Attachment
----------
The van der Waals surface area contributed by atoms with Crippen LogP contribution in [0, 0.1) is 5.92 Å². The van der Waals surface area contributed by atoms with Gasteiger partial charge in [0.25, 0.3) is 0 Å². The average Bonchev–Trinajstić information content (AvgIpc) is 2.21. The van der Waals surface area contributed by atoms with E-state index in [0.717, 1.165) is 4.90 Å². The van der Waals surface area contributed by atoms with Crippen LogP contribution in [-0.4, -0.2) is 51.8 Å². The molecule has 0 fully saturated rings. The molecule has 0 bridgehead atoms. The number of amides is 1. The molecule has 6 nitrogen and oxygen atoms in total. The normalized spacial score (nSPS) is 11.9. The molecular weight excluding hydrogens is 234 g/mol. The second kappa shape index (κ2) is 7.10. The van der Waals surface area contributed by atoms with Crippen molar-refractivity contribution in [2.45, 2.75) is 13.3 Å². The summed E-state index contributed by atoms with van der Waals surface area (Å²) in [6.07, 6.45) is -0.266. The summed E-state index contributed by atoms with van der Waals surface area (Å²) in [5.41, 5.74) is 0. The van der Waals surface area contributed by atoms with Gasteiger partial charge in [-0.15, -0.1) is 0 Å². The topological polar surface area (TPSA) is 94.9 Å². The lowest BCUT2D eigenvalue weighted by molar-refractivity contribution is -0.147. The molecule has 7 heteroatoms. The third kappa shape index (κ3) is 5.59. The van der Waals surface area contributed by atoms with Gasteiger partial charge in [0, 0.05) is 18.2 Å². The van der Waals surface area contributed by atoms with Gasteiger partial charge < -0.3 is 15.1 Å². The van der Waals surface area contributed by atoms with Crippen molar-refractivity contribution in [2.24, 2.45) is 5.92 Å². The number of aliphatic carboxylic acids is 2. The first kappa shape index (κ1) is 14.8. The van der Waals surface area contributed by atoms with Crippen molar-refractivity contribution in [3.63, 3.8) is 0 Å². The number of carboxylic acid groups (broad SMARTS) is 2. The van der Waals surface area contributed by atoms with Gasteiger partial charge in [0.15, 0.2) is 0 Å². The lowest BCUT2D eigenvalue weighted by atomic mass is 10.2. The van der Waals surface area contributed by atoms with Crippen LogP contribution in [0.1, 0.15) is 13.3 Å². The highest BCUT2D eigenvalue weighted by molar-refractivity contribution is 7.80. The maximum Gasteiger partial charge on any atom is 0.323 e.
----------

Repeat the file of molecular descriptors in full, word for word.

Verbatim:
The van der Waals surface area contributed by atoms with Crippen LogP contribution in [0, 0.1) is 5.92 Å². The van der Waals surface area contributed by atoms with Gasteiger partial charge in [0.25, 0.3) is 0 Å². The average Bonchev–Trinajstić information content (AvgIpc) is 2.21. The van der Waals surface area contributed by atoms with E-state index in [0.717, 1.165) is 4.90 Å². The van der Waals surface area contributed by atoms with Crippen LogP contribution in [-0.4, -0.2) is 51.8 Å². The molecule has 0 fully saturated rings. The molecule has 0 bridgehead atoms. The number of amides is 1. The molecule has 6 nitrogen and oxygen atoms in total. The normalized spacial score (nSPS) is 11.9. The molecular weight excluding hydrogens is 234 g/mol. The second kappa shape index (κ2) is 7.10. The van der Waals surface area contributed by atoms with Crippen molar-refractivity contribution in [2.45, 2.75) is 13.3 Å². The summed E-state index contributed by atoms with van der Waals surface area (Å²) in [6.07, 6.45) is -0.266. The summed E-state index contributed by atoms with van der Waals surface area (Å²) in [5.41, 5.74) is 0. The van der Waals surface area contributed by atoms with Gasteiger partial charge in [-0.15, -0.1) is 0 Å². The topological polar surface area (TPSA) is 94.9 Å². The lowest BCUT2D eigenvalue weighted by molar-refractivity contribution is -0.147. The molecule has 7 heteroatoms. The third kappa shape index (κ3) is 5.59. The van der Waals surface area contributed by atoms with Gasteiger partial charge in [0, 0.05) is 18.2 Å². The van der Waals surface area contributed by atoms with Gasteiger partial charge < -0.3 is 15.1 Å². The van der Waals surface area contributed by atoms with Crippen molar-refractivity contribution in [2.24, 2.45) is 5.92 Å². The number of aliphatic carboxylic acids is 2. The first kappa shape index (κ1) is 14.8. The van der Waals surface area contributed by atoms with Crippen molar-refractivity contribution in [3.63, 3.8) is 0 Å². The number of carboxylic acid groups (broad SMARTS) is 2. The van der Waals surface area contributed by atoms with Gasteiger partial charge in [0.15, 0.2) is 0 Å². The lowest BCUT2D eigenvalue weighted by atomic mass is 10.2. The van der Waals surface area contributed by atoms with Crippen LogP contribution in [0.1, 0.15) is 13.3 Å². The highest BCUT2D eigenvalue weighted by molar-refractivity contribution is 7.80. The maximum Gasteiger partial charge on any atom is 0.323 e.